Research Article

Inhibition of non-haem iron absorption in man by polyphenolic-containing beverages

Richard F. Hurrella1 c1, Manju Reddya2 and James D. Cooka3

a1 Laboratory for Human Nutrition Swiss Federal Institute of Technology Zürich, PO Box 474, CH-8803 Rüschlikon, Switzerland

a2 Iowa State University Ames, IA, USA

a3 Kansas University Medical Center Kansas City, KS, USA


The effects of different polyphenol-containing beverages on Fe absorption from a bread meal were estimated in adult human subjects from the erythrocyte incorporation of radio-Fe. The test beverages contained different polyphenol structures and were rich in either phenolic acids (chlorogenic acid in coffee), monomeric flavonoids (herb teas, camomile (Matricaria recutita L.)), vervain (Verbena officinalis L.), lime flower (Tilia cordata Mill.), pennyroyal (Mentha pulegium L.) and peppermint (Mentha piperita L.), or complex polyphenol polymerization products (black tea and cocoa). All beverages were potent inhibitors of Fe absorption and reduced absorption in a dose-dependent fashion depending on the content of total polyphenols. Compared with a water control meal, beverages containing 20–50 mg total polyphenols/serving reduced Fe absorption from the bread meal by 50–70 %, whereas beverages containing 100–400 mg total polyphenols/serving reduced Fe absorption by 60–90 %. Inhibition by black tea was 79–94 %, peppermint tea 84 %, pennyroyal 73 %, cocoa 71 %, vervain 59 %, lime flower 52 % and camomile 47 %. At an identical concentration of total polyphenols, black tea was more inhibitory than cocoa, and more inhibitory than herb teas camomile, vervain, lime flower and pennyroyal, but was of equal inhibition to peppermint tea. Adding milk to coffee and tea had little or no influence on their inhibitory nature. Our findings demonstrate that herb teas, as well as black tea, coffee and cocoa can be potent inhibitors of Fe absorption. This property should be considered when giving dietary advice in relation to Fe nutrition.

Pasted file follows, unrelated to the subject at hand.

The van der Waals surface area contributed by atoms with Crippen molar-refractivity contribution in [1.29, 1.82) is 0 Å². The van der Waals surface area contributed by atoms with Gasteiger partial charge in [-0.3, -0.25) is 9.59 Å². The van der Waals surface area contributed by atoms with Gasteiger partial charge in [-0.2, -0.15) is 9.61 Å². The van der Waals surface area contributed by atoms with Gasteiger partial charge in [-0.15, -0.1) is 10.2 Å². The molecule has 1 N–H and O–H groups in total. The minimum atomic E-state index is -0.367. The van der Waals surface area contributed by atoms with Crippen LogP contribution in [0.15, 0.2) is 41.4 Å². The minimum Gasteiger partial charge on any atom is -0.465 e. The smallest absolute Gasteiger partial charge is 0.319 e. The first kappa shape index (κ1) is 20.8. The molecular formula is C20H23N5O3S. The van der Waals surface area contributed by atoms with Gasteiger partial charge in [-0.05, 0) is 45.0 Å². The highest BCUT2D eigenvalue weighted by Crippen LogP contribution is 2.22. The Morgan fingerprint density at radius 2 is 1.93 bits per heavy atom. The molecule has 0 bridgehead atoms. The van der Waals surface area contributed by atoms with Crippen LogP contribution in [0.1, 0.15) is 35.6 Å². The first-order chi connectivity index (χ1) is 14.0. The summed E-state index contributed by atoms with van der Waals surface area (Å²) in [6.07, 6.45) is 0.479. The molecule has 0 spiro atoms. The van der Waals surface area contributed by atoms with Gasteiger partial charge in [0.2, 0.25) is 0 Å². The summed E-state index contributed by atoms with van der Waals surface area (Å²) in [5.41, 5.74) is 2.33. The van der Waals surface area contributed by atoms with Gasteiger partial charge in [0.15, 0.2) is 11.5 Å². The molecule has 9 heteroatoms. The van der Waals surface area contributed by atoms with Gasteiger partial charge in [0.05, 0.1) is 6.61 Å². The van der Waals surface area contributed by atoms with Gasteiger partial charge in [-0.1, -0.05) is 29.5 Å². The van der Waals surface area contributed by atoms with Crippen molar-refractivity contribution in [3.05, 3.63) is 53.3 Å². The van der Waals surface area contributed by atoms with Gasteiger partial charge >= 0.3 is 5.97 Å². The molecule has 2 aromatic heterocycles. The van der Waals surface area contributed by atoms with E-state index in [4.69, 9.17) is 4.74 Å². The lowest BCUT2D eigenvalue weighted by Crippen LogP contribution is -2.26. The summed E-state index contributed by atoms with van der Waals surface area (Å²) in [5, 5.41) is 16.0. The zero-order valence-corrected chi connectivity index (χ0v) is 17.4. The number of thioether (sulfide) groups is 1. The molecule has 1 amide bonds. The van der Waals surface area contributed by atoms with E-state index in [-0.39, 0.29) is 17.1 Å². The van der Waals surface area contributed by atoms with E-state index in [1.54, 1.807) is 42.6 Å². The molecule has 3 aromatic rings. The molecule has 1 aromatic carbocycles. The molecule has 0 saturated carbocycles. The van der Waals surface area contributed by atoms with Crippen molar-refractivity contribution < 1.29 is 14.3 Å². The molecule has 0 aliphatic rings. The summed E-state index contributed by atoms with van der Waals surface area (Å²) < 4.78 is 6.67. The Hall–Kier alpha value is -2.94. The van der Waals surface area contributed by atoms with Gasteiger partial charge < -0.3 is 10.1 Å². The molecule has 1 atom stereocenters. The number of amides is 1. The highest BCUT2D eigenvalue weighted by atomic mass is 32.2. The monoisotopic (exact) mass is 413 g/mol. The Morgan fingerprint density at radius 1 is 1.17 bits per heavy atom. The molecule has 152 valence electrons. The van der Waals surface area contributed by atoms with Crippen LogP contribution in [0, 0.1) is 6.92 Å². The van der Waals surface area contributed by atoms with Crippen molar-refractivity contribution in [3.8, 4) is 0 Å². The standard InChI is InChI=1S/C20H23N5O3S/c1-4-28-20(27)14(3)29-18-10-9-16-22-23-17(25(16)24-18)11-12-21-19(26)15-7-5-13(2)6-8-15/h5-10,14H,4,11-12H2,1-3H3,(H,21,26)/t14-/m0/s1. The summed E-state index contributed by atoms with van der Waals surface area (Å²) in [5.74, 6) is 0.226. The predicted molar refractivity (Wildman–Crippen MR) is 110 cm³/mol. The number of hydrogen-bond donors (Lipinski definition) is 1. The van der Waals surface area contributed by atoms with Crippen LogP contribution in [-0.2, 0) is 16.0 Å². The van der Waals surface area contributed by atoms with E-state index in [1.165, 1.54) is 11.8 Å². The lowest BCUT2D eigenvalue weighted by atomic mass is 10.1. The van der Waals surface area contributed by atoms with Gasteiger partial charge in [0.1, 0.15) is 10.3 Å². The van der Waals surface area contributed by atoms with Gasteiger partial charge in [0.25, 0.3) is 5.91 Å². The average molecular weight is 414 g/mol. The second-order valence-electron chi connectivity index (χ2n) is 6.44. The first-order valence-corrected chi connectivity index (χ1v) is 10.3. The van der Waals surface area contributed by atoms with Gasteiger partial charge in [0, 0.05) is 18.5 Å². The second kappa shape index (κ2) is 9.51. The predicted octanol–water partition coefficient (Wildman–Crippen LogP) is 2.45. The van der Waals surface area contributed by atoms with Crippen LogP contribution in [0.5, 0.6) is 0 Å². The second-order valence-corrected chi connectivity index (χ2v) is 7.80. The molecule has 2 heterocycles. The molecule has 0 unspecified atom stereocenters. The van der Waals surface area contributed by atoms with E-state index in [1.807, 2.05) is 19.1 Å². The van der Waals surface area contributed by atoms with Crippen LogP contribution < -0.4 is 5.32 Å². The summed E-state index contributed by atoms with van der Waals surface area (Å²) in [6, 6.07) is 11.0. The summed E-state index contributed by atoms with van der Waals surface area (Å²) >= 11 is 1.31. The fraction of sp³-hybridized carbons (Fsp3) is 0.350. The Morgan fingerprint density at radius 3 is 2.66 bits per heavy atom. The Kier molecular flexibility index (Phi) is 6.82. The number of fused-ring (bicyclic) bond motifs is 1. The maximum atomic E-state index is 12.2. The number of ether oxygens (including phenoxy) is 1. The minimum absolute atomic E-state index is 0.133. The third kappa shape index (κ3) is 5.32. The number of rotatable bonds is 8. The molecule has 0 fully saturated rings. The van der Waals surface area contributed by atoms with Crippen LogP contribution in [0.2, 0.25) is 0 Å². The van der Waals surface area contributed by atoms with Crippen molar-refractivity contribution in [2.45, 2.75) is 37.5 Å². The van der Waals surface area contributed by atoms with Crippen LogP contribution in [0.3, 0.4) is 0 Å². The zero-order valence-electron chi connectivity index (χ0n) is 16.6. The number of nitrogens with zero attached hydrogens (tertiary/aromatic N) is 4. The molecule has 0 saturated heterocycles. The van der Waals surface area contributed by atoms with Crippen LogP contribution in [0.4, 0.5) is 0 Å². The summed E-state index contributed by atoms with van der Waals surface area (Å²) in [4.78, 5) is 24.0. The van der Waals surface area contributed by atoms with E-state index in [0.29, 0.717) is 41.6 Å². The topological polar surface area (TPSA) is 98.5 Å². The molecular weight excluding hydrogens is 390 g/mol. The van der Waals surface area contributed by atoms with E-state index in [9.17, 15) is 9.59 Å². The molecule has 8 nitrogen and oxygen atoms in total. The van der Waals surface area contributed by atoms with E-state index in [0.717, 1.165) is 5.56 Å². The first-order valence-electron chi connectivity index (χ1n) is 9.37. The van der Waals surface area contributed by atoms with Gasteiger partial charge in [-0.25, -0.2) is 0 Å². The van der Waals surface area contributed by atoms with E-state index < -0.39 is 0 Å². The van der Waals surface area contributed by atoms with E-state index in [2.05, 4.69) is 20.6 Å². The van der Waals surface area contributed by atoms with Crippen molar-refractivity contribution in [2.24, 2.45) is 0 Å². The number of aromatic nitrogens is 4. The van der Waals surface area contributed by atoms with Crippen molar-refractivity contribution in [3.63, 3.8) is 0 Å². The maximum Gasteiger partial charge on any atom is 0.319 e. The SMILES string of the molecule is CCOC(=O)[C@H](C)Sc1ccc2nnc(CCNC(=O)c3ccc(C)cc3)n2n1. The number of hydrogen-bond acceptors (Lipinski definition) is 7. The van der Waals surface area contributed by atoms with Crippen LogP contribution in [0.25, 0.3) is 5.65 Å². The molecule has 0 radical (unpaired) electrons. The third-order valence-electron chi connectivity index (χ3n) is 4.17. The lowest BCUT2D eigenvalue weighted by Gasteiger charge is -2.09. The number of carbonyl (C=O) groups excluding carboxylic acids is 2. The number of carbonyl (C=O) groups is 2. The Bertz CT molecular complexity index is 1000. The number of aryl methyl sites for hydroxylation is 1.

(Received November 10 1997)

(Revised September 04 1998)

(Accepted November 04 1998)


c1 *Corresponding author: Professor Richard F. Hurrell, fax +41 1 704 5710, email